5. Carlson, Neil (2013). Physiology of Behavior. New Jersey: Pearson Education, Inc. ISBN 978-0-205-23939-9.
  6. Tricoche, Xavier (2006). "Flow Visualization for Bioelectric Activity in Human Body" (PDF). CiteSeerX. The College of Information Sciences and Technology. Retrieved 20 April 2015.
  7. Boucsein, Wolfram (2012). Electrodermal Activity. Springer Science & Business Media. p. 3. ISBN 9781461411260. Retrieved 16 April 2015.
  8. 1 2 Boucsein, Wolfram (2012). Electrodermal Activity. Springer Science & Business Media. p. 4. ISBN 9781461411260. Retrieved 16 April 2015.
  9. https://books.google.com/books?id=JvDNN9z3PWgC&pg=PT25
  10. Handbook of Clinical and Experimental Neuropsychology (eds. Gianfranco Denes, Luigi Pizzamiglio). Psychology Press, 1999. ISBN 9780863775420. Page 33.
  11. Daniels, Victor. "Notes on Carl Gustav Jung". Sonoma State University. Sonoma State University. Retrieved 4 April 2015. By 1906 [Jung] was using GSR and breath measurement to note changes in respiration and skin resistance to emotionally charged worlds. Found that indicators cluster around stimulus words which indicate the nature of the subject's complexes...Much later L. Ron Hubbard used this approach in Scientology's "auditing," using the "e-meter" (a galvanic skin response indicator) to discern the presence of complexes.
  12. The Biofeedback Monitor
  13. "You can learn control of how your skin talks". San Bernardino, California: The San Bernardino County Sun. The San Bernardino County Sun. October 11, 1977. p. 12. Retrieved 8 April 2015. Current research using the skin's electrical activity as a communications medium between patient and therapist looks promising in such stress problems as drug abuse, alcoholism, neuroses and other tension states.
  14. Binswanger, L. (1919). "XII". In Jung, Carl. Studies in Word-Association. New York, NY: Moffat, Yard & company. pp. 446 et seq. Retrieved 30 March 2015.
  15. Brown, Barbara (November 9, 1977). "Skin Talks -- And It May Not Be Saying What You Want To". Pocatello, Idaho: Field Enterprises, Inc. Idaho State Journal. p. 32. Retrieved 8 April 2015.
  16. Mitchell, Gregory. "Carl Jung & Jungian Analytical Psychology". Mind Development Courses. Retrieved 9 April 2015.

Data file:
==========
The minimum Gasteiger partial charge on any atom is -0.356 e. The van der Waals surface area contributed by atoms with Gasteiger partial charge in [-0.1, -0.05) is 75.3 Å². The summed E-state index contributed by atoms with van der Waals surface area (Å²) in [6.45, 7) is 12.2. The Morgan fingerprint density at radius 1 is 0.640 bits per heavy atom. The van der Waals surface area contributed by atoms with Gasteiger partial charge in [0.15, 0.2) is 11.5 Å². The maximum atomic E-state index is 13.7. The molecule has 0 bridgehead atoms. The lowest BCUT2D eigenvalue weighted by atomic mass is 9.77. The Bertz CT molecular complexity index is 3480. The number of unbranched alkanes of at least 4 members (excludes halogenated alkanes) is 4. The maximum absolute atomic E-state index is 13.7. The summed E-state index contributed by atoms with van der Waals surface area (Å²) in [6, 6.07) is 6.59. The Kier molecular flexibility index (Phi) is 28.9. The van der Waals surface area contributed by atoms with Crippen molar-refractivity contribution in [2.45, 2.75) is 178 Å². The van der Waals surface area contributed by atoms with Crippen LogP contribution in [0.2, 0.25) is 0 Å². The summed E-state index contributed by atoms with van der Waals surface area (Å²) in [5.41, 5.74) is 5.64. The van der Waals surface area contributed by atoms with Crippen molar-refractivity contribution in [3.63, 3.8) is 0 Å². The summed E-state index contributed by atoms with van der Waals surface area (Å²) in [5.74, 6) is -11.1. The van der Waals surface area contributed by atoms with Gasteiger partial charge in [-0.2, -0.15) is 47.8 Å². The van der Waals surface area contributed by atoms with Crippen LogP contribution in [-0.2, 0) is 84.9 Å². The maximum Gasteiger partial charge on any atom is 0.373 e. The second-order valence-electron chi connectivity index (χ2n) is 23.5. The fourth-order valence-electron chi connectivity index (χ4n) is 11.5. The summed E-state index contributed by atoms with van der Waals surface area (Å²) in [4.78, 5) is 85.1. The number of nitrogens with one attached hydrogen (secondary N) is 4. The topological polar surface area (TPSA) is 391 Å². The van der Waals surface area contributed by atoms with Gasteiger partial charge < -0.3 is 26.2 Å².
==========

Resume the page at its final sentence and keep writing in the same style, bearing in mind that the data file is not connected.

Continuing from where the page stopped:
17. Reich, W. "Experimentelle Ergebnisse ueber die electrische Funktion von Sexualitat und Angst" (Sexpolverlag, Copenhagen, 1937). Translated as "Experimental investigation of the electrical function of sexuality and anxiety" in J. of Orgonomy, Vol. 3, No. 1-2, 1969.
  18. Boucsein, Wolfram (2012). Electrodermal Activity. Springer Science & Business Media. p. 7. ISBN 9781461411260. Retrieved 10 April 2015.
  19. Ogorevc, Jaka; Geršak, Gregor; Novak, Domen; Drnovšek, Janko (November 2013). "Metrological evaluation of skin conductance measurements". Measurement. 46 (9): 2993–3001. doi:10.1016/j.measurement.2013.06.024. Retrieved 9 April 2015.
  20. Grimnes, Sverre; Jabbari, Azar; Martinsen, Ørjan G.; Tronstad, Christian (2011-02-01). "Electrodermal activity by DC potential and AC conductance measured simultaneously at the same skin site". Skin Research and Technology. 17 (1): 26–34. doi:10.1111/j.1600-0846.2010.00459.x. ISSN 1600-0846.
  21. 1 2 3 4 5 Pflanzer, Richard. "Galvanic Skin Response and the Polygraph" (PDF). BIOPAC Systems, Inc. Retrieved 5 May 2013.
  22. Oshumi, T., Ohira, H. "The positive side of psychopathy: Emotional detachment in psychopathy and rational decision-making in the ultimatum game". Personality and Individual Differences 49, 2010, pp. 451-456
  23. Mendes, Wendy Berry (2009). "Assessing Autonomic Nervous System Activity". In Harmon-Jones, E.; Beer, J. Methods in Social Neuroscience (PDF). New York: Guilford Press. ISBN 978-1-606-23040-4. Retrieved October 20, 2015.
  24. Critchley, Hugo D. (April 2002). "Book Review: Electrodermal Responses: What Happens in the Brain". Neuroscientist. 8 (2): 132–142. doi:10.1177/107385840200800209. PMID 11954558. Retrieved 27 April 2015.
  25. Alterman, Ben. "Services Provided". Retrieved 28 August 2015.
  26. Brad Graham, Kathy McGowan (2009). Mind Performance Projects for the Evil Genius: 19 Brain-Bending Bio Hacks (illustrated ed.). McGraw Hill Professional. p. 31. ISBN 978-0-07-162392-6.
  27. "Emotra: Kort lägesrapport från Emotra" [Emotra: Short Report from Emotra]. Aktie Torget (in Swedish). 11 June 2015. Retrieved 28 October 2015.
  28. Thorell LH, Wolfersdorf M, Straub R, Steyer J, Hodgkinson S, Kaschka WP, Jandl M (December 2013). "Electrodermal hyporeactivity as a trait marker for suicidal propensity in uni- and bipolar depression". 47 (12): 1925–1931. doi:10.1016/j.jpsychires.2013.08.017. PMID 24050778.
  29. Matté, James Allan (2000-01-01). Examination and Cross-examination of Experts in Forensic Psychophysiology Using the Polygraph. J.A.M. Publications. ISBN 9780965579421.